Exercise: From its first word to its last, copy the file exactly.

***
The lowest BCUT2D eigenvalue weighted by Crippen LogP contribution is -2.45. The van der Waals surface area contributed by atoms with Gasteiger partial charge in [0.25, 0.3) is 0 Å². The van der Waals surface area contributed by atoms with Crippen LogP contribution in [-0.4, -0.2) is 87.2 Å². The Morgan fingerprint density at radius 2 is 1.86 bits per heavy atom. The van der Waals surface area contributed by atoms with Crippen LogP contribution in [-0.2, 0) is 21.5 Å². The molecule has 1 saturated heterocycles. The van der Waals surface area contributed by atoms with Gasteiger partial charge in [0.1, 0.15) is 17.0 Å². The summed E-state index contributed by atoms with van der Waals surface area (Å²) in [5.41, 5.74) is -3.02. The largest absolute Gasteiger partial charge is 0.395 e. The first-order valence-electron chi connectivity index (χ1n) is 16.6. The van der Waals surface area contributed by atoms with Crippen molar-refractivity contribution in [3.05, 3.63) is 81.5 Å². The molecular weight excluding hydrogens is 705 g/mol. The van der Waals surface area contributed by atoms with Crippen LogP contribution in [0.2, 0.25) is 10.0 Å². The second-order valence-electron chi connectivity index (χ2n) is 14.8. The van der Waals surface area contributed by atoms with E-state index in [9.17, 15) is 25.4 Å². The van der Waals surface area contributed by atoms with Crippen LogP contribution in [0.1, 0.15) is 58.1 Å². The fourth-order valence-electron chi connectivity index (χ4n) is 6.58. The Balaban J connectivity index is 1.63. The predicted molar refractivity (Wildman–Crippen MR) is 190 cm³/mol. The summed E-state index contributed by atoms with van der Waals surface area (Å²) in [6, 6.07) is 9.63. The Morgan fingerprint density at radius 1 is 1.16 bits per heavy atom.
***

The lowest BCUT2D eigenvalue weighted by Crippen LogP contribution is -2.45. The van der Waals surface area contributed by atoms with Gasteiger partial charge in [0.25, 0.3) is 0 Å². The van der Waals surface area contributed by atoms with Crippen LogP contribution in [-0.4, -0.2) is 87.2 Å². The Morgan fingerprint density at radius 2 is 1.86 bits per heavy atom. The van der Waals surface area contributed by atoms with Crippen LogP contribution in [-0.2, 0) is 21.5 Å². The molecule has 1 saturated heterocycles. The van der Waals surface area contributed by atoms with Gasteiger partial charge in [0.1, 0.15) is 17.0 Å². The summed E-state index contributed by atoms with van der Waals surface area (Å²) in [5.41, 5.74) is -3.02. The largest absolute Gasteiger partial charge is 0.395 e. The first-order valence-electron chi connectivity index (χ1n) is 16.6. The van der Waals surface area contributed by atoms with Crippen molar-refractivity contribution in [3.05, 3.63) is 81.5 Å². The molecular weight excluding hydrogens is 705 g/mol. The van der Waals surface area contributed by atoms with Crippen LogP contribution in [0.2, 0.25) is 10.0 Å². The second-order valence-electron chi connectivity index (χ2n) is 14.8. The van der Waals surface area contributed by atoms with E-state index in [9.17, 15) is 25.4 Å². The van der Waals surface area contributed by atoms with Crippen LogP contribution in [0.1, 0.15) is 58.1 Å². The fourth-order valence-electron chi connectivity index (χ4n) is 6.58. The Balaban J connectivity index is 1.63. The predicted molar refractivity (Wildman–Crippen MR) is 190 cm³/mol. The summed E-state index contributed by atoms with van der Waals surface area (Å²) in [6, 6.07) is 9.63. The Morgan fingerprint density at radius 1 is 1.16 bits per heavy atom.